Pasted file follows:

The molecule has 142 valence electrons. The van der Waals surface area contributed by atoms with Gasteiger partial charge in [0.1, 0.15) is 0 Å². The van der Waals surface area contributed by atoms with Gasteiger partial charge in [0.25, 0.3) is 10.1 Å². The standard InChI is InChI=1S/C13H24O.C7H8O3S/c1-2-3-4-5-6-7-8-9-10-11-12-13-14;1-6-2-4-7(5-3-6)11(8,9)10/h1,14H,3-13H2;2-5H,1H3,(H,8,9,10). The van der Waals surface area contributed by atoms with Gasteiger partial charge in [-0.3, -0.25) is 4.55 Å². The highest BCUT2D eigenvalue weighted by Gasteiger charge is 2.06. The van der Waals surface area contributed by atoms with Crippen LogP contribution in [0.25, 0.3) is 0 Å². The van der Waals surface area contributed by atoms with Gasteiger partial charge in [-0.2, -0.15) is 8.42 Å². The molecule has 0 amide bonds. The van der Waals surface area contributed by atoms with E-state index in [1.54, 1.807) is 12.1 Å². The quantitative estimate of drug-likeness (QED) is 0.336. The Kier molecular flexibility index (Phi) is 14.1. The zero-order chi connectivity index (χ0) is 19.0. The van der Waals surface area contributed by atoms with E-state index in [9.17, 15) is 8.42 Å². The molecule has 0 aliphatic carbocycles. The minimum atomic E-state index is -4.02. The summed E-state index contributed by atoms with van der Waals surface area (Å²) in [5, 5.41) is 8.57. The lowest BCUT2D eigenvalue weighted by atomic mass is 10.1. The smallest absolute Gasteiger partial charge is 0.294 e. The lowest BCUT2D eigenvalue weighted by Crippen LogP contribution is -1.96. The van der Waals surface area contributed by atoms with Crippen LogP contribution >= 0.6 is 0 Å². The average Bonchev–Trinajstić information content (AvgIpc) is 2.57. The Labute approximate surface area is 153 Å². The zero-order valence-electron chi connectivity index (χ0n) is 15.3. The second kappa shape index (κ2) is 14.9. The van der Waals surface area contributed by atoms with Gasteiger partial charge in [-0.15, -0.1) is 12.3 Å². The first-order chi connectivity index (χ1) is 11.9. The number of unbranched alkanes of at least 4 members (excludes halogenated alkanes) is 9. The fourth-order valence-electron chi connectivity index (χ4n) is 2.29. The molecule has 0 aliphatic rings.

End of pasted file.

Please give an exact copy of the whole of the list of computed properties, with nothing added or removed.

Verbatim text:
The molecule has 142 valence electrons. The van der Waals surface area contributed by atoms with Gasteiger partial charge in [0.1, 0.15) is 0 Å². The van der Waals surface area contributed by atoms with Gasteiger partial charge in [0.25, 0.3) is 10.1 Å². The standard InChI is InChI=1S/C13H24O.C7H8O3S/c1-2-3-4-5-6-7-8-9-10-11-12-13-14;1-6-2-4-7(5-3-6)11(8,9)10/h1,14H,3-13H2;2-5H,1H3,(H,8,9,10). The van der Waals surface area contributed by atoms with Gasteiger partial charge in [-0.3, -0.25) is 4.55 Å². The highest BCUT2D eigenvalue weighted by Gasteiger charge is 2.06. The van der Waals surface area contributed by atoms with Crippen LogP contribution in [0.25, 0.3) is 0 Å². The van der Waals surface area contributed by atoms with Gasteiger partial charge in [-0.2, -0.15) is 8.42 Å². The molecule has 0 amide bonds. The van der Waals surface area contributed by atoms with E-state index in [1.54, 1.807) is 12.1 Å². The quantitative estimate of drug-likeness (QED) is 0.336. The Kier molecular flexibility index (Phi) is 14.1. The zero-order chi connectivity index (χ0) is 19.0. The van der Waals surface area contributed by atoms with E-state index in [9.17, 15) is 8.42 Å². The molecule has 0 aliphatic carbocycles. The minimum atomic E-state index is -4.02. The summed E-state index contributed by atoms with van der Waals surface area (Å²) in [5, 5.41) is 8.57. The lowest BCUT2D eigenvalue weighted by atomic mass is 10.1. The smallest absolute Gasteiger partial charge is 0.294 e. The lowest BCUT2D eigenvalue weighted by Crippen LogP contribution is -1.96. The van der Waals surface area contributed by atoms with Crippen LogP contribution >= 0.6 is 0 Å². The average Bonchev–Trinajstić information content (AvgIpc) is 2.57. The Labute approximate surface area is 153 Å². The zero-order valence-electron chi connectivity index (χ0n) is 15.3. The second kappa shape index (κ2) is 14.9. The van der Waals surface area contributed by atoms with Gasteiger partial charge in [-0.15, -0.1) is 12.3 Å². The first-order chi connectivity index (χ1) is 11.9. The number of unbranched alkanes of at least 4 members (excludes halogenated alkanes) is 9. The fourth-order valence-electron chi connectivity index (χ4n) is 2.29. The molecule has 0 aliphatic rings.